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Y1 - 2014/5/8

N2 - AbstractBackground: In the UK the Nursing and Midwifery Council (NMC) standards to support learning and assessment in practice state that mentors are responsible and accountable for the assessment of pre-registration nursing students in practice. This study was undertaken to explore mentors’ experience of assessing nursing students in practice post implementation of the NMC standards. Method: Five focus groups were conducted with mentors (N=35) who had assessed adult pre-registration nursing students in the previous 12 months. The focus groups were recorded, transcribed and analysed to generate categories. Results: Five categories were identified from the data: Changing roles and responsibilities; Exploring the past to understand the present; Just knowing; The odds; Time to mentor. The findings highlighted that mentors were aware of their role and responsibility for the assessment of students in practice. However, many felt this was a new responsibility and role in which they lacked experience. Some existing mentors felt that they may not have had the necessary preparation to effectively assess students in practice and identified their need for support. Conclusion: Given that mentors are expected to be competent assessors of students in practice and protect the public through gate-keeping professional registration, this study suggests that serious consideration should be given to how mentors are prepared and the ongoing support and education they receive in assessment.Key words: Mentors ■ Experience ■ Assessment ■ Support ■ Knowing

AB - AbstractBackground: In the UK the Nursing and Midwifery Council (NMC) standards to support learning and assessment in practice state that mentors are responsible and accountable for the assessment of pre-registration nursing students in practice. This study was undertaken to explore mentors’ experience of assessing nursing students in practice post implementation of the NMC standards. Method: Five focus groups were conducted with mentors (N=35) who had assessed adult pre-registration nursing students in the previous 12 months. The focus groups were recorded, transcribed and analysed to generate categories. Results: Five categories were identified from the data: Changing roles and responsibilities; Exploring the past to understand the present; Just knowing; The odds; Time to mentor. The findings highlighted that mentors were aware of their role and responsibility for the assessment of students in practice. However, many felt this was a new responsibility and role in which they lacked experience. Some existing mentors felt that they may not have had the necessary preparation to effectively assess students in practice and identified their need for support. Conclusion: Given that mentors are expected to be competent assessors of students in practice and protect the public through gate-keeping professional registration, this study suggests that serious consideration should be given to how mentors are prepared and the ongoing support and education they receive in assessment.Key words: Mentors ■ Experience ■ Assessment ■ Support ■ Knowing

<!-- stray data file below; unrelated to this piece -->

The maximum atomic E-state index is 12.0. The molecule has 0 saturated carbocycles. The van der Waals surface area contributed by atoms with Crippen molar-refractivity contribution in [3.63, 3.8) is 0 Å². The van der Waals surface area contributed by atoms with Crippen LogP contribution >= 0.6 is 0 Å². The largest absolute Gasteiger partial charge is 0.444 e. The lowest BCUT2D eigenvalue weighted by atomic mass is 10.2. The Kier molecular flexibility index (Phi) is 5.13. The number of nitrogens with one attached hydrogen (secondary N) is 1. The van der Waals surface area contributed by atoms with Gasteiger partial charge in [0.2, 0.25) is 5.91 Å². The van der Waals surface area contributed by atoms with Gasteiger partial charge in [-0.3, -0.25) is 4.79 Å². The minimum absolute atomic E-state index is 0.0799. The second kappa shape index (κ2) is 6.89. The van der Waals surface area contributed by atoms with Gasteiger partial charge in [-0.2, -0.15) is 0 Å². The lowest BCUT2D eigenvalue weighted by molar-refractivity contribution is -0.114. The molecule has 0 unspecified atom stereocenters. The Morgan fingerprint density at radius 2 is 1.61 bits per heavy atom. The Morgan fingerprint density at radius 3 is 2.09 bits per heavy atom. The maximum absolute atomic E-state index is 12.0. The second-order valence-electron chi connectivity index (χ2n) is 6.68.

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JO - British Journal of Nursing

T2 - British Journal of Nursing

JF - British Journal of Nursing